Rep. Daniel Webster: Why I want to be House Speaker

This is a rush transcript from "On the Record," October 8, 2015. This copy may not be in its final form and may be updated.

GRETA VAN SUSTEREN, FOX NEWS HOST: Florida Congressman Daniel Webster, now getting a boost in his bid to be the next speaker of the House. Representative Webster goes ON THE RECORD.

Good evening, sir.


VAN SUSTEREN: In spite of all the activity today, do you still want to be speaker of the House and do you still intend to seek that job?

WEBSTER: I do. I am all in.

VAN SUSTEREN: All right, is it fair to say that you're likely going to get about 40 votes from the Freedom Caucus, is that fair to say, you expect that?

WEBSTER: I think that's true. It looks like about that many.

VAN SUSTEREN: All right, you need 218, so you need 178 more. How are you going to get that other 178?

WEBSTER: Door-to-door, campaigning, calling, explaining. What I'm working on is what I did in Florida. And that is, we changed the way government works. In most legislative bodies, it's power-driven. Two people at the top of the pyramid of power make all the decisions. I want to push that down, spread it out so every member gets to be a part and have an opportunity to be successful. It's what I did in Florida. I know I could do it here.

VAN SUSTEREN: I was going to ask you that. You were speaker of the house in Florida. How do you think the job is different than Florida Speaker of the House than the job in Congress, if there is a difference?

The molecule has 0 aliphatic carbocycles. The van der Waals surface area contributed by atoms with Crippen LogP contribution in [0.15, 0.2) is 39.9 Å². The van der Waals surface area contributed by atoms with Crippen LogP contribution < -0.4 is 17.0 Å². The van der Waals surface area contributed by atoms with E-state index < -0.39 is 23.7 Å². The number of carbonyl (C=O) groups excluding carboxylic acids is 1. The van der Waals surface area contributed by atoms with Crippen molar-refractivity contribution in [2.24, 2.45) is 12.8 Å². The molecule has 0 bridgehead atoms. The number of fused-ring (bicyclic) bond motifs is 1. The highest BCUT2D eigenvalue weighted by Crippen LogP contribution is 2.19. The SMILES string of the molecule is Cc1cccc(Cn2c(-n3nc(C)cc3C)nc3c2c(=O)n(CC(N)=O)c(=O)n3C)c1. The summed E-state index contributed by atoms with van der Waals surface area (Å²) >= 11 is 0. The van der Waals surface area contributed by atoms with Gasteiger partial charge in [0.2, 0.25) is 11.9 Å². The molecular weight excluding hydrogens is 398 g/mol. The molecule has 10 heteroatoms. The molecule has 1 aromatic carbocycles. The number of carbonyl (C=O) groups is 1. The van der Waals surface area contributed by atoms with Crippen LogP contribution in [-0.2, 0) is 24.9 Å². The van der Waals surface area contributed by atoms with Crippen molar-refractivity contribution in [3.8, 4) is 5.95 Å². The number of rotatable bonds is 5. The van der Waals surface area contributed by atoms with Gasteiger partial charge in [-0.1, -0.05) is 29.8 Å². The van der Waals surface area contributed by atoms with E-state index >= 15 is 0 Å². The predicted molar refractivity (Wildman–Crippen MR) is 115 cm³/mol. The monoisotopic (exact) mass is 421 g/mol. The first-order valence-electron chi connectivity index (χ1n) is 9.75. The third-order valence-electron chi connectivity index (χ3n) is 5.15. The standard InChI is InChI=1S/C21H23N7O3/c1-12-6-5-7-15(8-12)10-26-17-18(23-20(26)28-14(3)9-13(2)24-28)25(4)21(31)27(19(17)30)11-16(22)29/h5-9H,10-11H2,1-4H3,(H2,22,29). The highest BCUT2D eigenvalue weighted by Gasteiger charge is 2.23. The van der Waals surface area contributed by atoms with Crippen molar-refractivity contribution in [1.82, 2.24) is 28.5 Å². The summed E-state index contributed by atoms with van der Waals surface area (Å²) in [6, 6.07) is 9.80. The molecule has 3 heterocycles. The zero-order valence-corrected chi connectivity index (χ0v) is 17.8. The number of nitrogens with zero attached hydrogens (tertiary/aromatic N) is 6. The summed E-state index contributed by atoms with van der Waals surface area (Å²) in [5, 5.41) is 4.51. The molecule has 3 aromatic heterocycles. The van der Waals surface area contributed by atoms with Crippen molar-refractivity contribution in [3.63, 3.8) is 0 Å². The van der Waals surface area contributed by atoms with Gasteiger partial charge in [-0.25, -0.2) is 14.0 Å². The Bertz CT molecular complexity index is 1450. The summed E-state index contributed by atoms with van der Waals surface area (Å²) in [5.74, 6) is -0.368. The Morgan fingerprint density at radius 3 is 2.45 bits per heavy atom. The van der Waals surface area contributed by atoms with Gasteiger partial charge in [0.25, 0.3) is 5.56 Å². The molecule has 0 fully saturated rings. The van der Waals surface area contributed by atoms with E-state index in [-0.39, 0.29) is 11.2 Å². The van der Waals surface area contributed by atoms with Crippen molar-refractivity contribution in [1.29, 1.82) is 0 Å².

WEBSTER: Well, I think a lot of personalities are saying, Deborah Wasserman-Schultz was there, and that's the time frame. And so was a couple of other members who are members here. And it's just a little bit bigger here, bigger body, and a whole lot further to the right with the decimal place on all the spending.

VAN SUSTEREN: All right. I know that you want to be speaker of the House and you're going to pursue that. Is there anyone who is not in the Freedom Caucus that you could live with as a number two? Instead of you?

WEBSTER: Well, I'm in here for a different reason. I'm not looking at the personalities like I said. I believe that basic problem is not necessarily people. It's the process by which we make laws.

The more we become inclusive, the more we begin taking up the most important issues first, the more we begin taking a deliberate action to especially do the appropriation bills, I think the better off all of the conference will be. And I think that's going to unify us.

VAN SUSTEREN: I take it you don't think Speaker Boehner should be the speaker or Majority Leader Kevin McCarthy. And if I'm right, why do you think those two should not be speaker?

WEBSTER: Well, all I'm saying is, my argument again is not with the people there. My argument is with the process we have. And that is a power-based system that allows a few people to make most of the decisions.

And what that does, the secondary part of it is, it shuts people out. When I did this in Florida, our numbers went from kind of where they are with Congress and the teams as they flip right side up and the public noticed our numbers were over 50 percent favorability.

VAN SUSTEREN: All right, the election for speaker has been postponed. Can you put the feet to the fire and get an election date for speaker.

WEBSTER: Well, I was -- I think I heard today in the conference, it was pretty shortened, that it was going to be in a couple of weeks or could have been a few weeks, and so I think the time is still going to be upon us.

And so we got to get out and do the best we can. I've already talked to a lot of the members and I just got to talk to them more.

VAN SUSTEREN: Congressman, thank you very much for joining us. I hope you'll come back as we continue to cover this election for the Speaker of the House.

WEBSTER: Awesome.

VAN SUSTEREN: Thank you, sir.

WEBSTER: Great to be on, yes.